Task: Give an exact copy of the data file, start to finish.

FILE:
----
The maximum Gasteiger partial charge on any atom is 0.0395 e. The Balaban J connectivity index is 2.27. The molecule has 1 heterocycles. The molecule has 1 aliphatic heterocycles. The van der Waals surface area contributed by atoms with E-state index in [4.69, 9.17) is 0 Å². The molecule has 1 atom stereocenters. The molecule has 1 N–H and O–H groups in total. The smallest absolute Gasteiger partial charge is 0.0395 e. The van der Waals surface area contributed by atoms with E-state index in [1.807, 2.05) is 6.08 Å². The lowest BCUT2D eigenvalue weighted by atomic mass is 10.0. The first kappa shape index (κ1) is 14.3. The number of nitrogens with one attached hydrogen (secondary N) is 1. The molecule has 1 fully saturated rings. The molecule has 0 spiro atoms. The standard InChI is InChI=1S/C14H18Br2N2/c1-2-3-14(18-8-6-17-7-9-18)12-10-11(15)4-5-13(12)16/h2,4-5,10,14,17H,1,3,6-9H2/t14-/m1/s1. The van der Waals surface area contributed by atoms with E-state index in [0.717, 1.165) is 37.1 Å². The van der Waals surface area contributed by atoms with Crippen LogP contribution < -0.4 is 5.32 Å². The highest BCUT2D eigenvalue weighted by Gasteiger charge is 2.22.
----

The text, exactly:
The maximum Gasteiger partial charge on any atom is 0.0395 e. The Balaban J connectivity index is 2.27. The molecule has 1 heterocycles. The molecule has 1 aliphatic heterocycles. The van der Waals surface area contributed by atoms with E-state index in [4.69, 9.17) is 0 Å². The molecule has 1 atom stereocenters. The molecule has 1 N–H and O–H groups in total. The smallest absolute Gasteiger partial charge is 0.0395 e. The van der Waals surface area contributed by atoms with E-state index in [1.807, 2.05) is 6.08 Å². The lowest BCUT2D eigenvalue weighted by atomic mass is 10.0. The first kappa shape index (κ1) is 14.3. The number of nitrogens with one attached hydrogen (secondary N) is 1. The molecule has 1 fully saturated rings. The molecule has 0 spiro atoms. The standard InChI is InChI=1S/C14H18Br2N2/c1-2-3-14(18-8-6-17-7-9-18)12-10-11(15)4-5-13(12)16/h2,4-5,10,14,17H,1,3,6-9H2/t14-/m1/s1. The van der Waals surface area contributed by atoms with E-state index in [0.717, 1.165) is 37.1 Å². The van der Waals surface area contributed by atoms with Crippen LogP contribution < -0.4 is 5.32 Å². The highest BCUT2D eigenvalue weighted by Gasteiger charge is 2.22.